Tomorrow everything at work would be different. The new man, the political appointment. The others could talk about nothing else. Joubert didn’t really care. He no longer wanted to know. Either about death, or life. It was simply one more thing to survive, to take account of, to squeeze the spirit out of life and lure the Great Predator even closer.

 

 

He banged the magazine into the stock with the flat of his left hand, as if violence would give his thoughts a new direction. He thrust the weapon into its leather sheath. The oil and the rags went back into the old shoebox. He dragged on the cigarette, blew the smoke in the direction of the window. Then he saw the bee, heard exhaustion diminishing the sound of the wings.

 

 

Joubert got up, pulled the lace curtain aside, and opened the window. The bee felt the warm breeze outside but still tried to find a way out through the wrong panel. Joubert turned, picked up an oily rag, and carefully swiped it past the window. The insect hovered briefly in front of the opening, then flew outside. Joubert closed the window and straightened the curtain.

 

 

He could also escape, he thought. If he wanted to.

 

 

Deliberately he let this perception fade as well. But it was enough to have him make an impulsive decision. He’d walk across to the neighborhood barbecue this evening. Just for a while. For the Old Year.

 

 

 

2.

T
he first step in the rebirth of Mat Joubert was physical. Just after seven o’clock that evening, he walked across the tree-lined street of the middle-class Monte Vista to the Stoffberg home. Jerry Stoffberg of Stoffberg & Mordt, Funeral Directors, in Bellville. “We’re in the same business, Mat,” he liked saying. “Only different branches.”

 

 

The door opened. Stoffberg saw Joubert coming into the house. They said hello, asked the ritual questions.

 

 

“Business is great, Mat. Profitable time of the year. It’s as if many of them hang in there until just after the festive season,” he said as he put the beer that Joubert had brought into the refrigerator. The undertaker wore an apron announcing that he was THE WORLD’S WORST CHEF.

 

 

Joubert merely nodded, because he’d heard it before, and uncapped the first Castle of the evening.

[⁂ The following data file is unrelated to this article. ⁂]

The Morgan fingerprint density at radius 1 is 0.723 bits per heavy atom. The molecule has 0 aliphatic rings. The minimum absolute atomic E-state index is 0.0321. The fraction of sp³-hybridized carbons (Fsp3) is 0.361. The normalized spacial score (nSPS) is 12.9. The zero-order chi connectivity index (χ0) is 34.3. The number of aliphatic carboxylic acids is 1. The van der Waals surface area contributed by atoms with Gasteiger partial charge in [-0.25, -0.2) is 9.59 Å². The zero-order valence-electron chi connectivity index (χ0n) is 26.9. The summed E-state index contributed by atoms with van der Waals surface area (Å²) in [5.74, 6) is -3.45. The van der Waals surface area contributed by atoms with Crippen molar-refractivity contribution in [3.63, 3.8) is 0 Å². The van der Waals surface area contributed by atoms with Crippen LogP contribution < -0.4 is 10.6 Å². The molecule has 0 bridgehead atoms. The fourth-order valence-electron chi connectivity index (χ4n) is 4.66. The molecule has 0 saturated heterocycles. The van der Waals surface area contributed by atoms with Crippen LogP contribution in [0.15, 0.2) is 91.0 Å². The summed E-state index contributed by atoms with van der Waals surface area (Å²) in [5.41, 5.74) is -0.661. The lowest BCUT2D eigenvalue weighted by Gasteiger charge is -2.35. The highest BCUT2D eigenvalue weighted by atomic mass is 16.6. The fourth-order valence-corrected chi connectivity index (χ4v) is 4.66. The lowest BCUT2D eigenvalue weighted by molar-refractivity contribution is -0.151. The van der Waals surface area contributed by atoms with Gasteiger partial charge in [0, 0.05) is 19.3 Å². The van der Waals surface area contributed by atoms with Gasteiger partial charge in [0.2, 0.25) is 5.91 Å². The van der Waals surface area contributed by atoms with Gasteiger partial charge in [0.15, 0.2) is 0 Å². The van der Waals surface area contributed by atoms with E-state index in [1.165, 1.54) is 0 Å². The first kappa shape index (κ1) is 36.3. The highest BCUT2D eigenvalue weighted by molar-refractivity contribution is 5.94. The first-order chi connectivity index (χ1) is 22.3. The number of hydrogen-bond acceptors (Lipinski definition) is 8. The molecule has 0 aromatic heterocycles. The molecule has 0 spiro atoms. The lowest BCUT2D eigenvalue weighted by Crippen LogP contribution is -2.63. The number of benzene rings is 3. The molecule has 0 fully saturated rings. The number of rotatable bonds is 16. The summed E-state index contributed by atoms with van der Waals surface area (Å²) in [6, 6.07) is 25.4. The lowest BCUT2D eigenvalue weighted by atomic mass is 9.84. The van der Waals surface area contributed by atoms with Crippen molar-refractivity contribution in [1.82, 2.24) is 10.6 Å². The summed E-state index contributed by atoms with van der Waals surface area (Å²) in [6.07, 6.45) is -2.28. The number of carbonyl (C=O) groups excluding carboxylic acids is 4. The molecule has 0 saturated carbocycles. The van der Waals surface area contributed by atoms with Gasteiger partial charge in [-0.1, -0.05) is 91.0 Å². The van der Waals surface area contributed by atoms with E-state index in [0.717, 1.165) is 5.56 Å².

The kitchen was warm and cozy, a center of enthusiasm and laughter. Women’s voices filled the room. Children and men traffic-patterned their way easily past female conversations and the ritual of preparations. Mat Joubert navigated his way outside.

 

 

His consciousness was internalized, his perceptions withdrawn like the retracted feelers of an insect. He was untouched by the warmth and the domesticity.

 

 

Outside, the children moved like shadows through pools of light and darkness, divided into squads according to age but united in their carefree exuberance.

 

 

On the porch teenagers sat in an uneasy, self-conscious no- man’s-land between childhood and adulthood. Joubert noted them briefly because their clumsy attempts to appear at ease betrayed them. They had transgressed. He concentrated until he realized what they were trying to hide: the glasses on the porch table were filled with forbidden contents. Two, three years ago he would’ve smiled about it, recalled his own stormy adolescent years. But now he simply withdrew the feelers again.

 

 

He joined the circle of men around the fire. Each one’s passport to the group was a glass in the hand. Everyone stared at the lamb that, naked and without dignity, was turning on Stoffberg’s spit.

 

 

“Jesus, Mat, but you’re big,” Wessels, the press photographer, said when Joubert came to stand next to him.

 

 

“Didn’t you know he’s Murder and Robbery’s secret weapon?” Myburgh, Bellville’s traffic chief, asked from across the fire. His luxuriant mustache bounced with each word.

 

 

Joubert’s facial muscles tightened, showed his teeth in a mechanical smile.

 

 

“Ya, he’s their mobile roadblock,” said Storridge, the businessman. They laughed respectfully.

 

 

Casual cracks and remarks were tossed back and forth across the sizzling lamb, all of it aware of and careful about Joubert’s two-year-old loss— brotherly, friendly, fruitless attempts to rouse his quiescent spirit.

 

 

The conversation took a quiet turn. Stoffberg turned the spit and injected the browning meat with a secret sauce, like a doctor with a patient. Sport, quasi-sexual jokes, communal work problems. Joubert shook a Winston out of a packet in his shirt pocket. He offered it around. A lighter flared.

 

 

Members of the circle at the fire came and went. Stoffberg turned the spit and checked the progress of the meat. Joubert accepted another beer, fetched another a while later. The women’s kitchen activities had decreased. They had spilled over into the adjacent television room.

 

 

Outside, the conversation was geared to Stoffberg’s lamb.

 

 

“No use giving it another injection, Stoffs. It’s dead.”

 

 

“I’ve got to eat before sunrise, Stoff. I have to open shop tomorrow.”

 

 

“No way. This liddle lamb will only be ready in February.”

 

 

“By that time it’ll be mutton dressed as lamb.”

 

 

Joubert’s eyes followed the conversation from face to face but he took no part. Quiet, that’s how they knew him. Even before Lara’s death he hadn’t been a great talker.